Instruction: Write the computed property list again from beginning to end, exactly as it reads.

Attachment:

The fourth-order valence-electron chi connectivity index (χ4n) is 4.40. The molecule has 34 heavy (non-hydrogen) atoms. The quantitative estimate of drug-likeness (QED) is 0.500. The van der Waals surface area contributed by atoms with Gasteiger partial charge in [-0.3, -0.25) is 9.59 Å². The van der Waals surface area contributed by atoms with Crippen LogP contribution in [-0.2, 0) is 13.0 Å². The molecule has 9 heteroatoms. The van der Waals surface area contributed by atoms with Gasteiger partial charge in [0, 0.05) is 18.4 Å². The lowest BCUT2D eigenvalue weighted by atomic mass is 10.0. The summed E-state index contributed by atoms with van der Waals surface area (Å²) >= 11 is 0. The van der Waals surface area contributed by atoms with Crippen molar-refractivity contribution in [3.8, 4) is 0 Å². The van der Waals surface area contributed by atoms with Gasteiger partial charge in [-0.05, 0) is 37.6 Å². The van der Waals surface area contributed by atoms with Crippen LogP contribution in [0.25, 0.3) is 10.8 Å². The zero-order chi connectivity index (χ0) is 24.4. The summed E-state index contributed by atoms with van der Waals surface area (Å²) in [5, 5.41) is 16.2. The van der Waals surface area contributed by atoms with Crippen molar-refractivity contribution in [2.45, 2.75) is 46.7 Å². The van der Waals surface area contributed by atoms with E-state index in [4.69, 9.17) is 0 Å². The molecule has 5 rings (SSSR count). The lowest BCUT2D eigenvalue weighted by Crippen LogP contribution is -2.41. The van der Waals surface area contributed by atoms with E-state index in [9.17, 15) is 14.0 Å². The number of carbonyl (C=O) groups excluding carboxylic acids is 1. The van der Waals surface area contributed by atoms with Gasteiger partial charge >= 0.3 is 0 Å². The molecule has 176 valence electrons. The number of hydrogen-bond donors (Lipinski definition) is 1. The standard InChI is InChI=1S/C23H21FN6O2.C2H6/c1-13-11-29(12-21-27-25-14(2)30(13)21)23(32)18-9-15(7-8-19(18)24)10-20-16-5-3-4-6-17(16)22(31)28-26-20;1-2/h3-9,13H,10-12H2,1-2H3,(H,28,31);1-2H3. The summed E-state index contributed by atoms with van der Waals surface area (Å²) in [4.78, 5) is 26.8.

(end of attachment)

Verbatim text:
The fourth-order valence-electron chi connectivity index (χ4n) is 4.40. The molecule has 34 heavy (non-hydrogen) atoms. The quantitative estimate of drug-likeness (QED) is 0.500. The van der Waals surface area contributed by atoms with Gasteiger partial charge in [-0.3, -0.25) is 9.59 Å². The van der Waals surface area contributed by atoms with Crippen LogP contribution in [-0.2, 0) is 13.0 Å². The molecule has 9 heteroatoms. The van der Waals surface area contributed by atoms with Gasteiger partial charge in [0, 0.05) is 18.4 Å². The lowest BCUT2D eigenvalue weighted by atomic mass is 10.0. The summed E-state index contributed by atoms with van der Waals surface area (Å²) >= 11 is 0. The van der Waals surface area contributed by atoms with Crippen molar-refractivity contribution in [3.8, 4) is 0 Å². The van der Waals surface area contributed by atoms with Gasteiger partial charge in [-0.05, 0) is 37.6 Å². The van der Waals surface area contributed by atoms with Crippen LogP contribution in [0.25, 0.3) is 10.8 Å². The zero-order chi connectivity index (χ0) is 24.4. The summed E-state index contributed by atoms with van der Waals surface area (Å²) in [5, 5.41) is 16.2. The van der Waals surface area contributed by atoms with Crippen molar-refractivity contribution in [2.45, 2.75) is 46.7 Å². The van der Waals surface area contributed by atoms with E-state index in [4.69, 9.17) is 0 Å². The molecule has 5 rings (SSSR count). The lowest BCUT2D eigenvalue weighted by Crippen LogP contribution is -2.41. The van der Waals surface area contributed by atoms with E-state index in [9.17, 15) is 14.0 Å². The number of carbonyl (C=O) groups excluding carboxylic acids is 1. The van der Waals surface area contributed by atoms with Gasteiger partial charge >= 0.3 is 0 Å². The molecule has 176 valence electrons. The number of hydrogen-bond donors (Lipinski definition) is 1. The standard InChI is InChI=1S/C23H21FN6O2.C2H6/c1-13-11-29(12-21-27-25-14(2)30(13)21)23(32)18-9-15(7-8-19(18)24)10-20-16-5-3-4-6-17(16)22(31)28-26-20;1-2/h3-9,13H,10-12H2,1-2H3,(H,28,31);1-2H3. The summed E-state index contributed by atoms with van der Waals surface area (Å²) in [4.78, 5) is 26.8.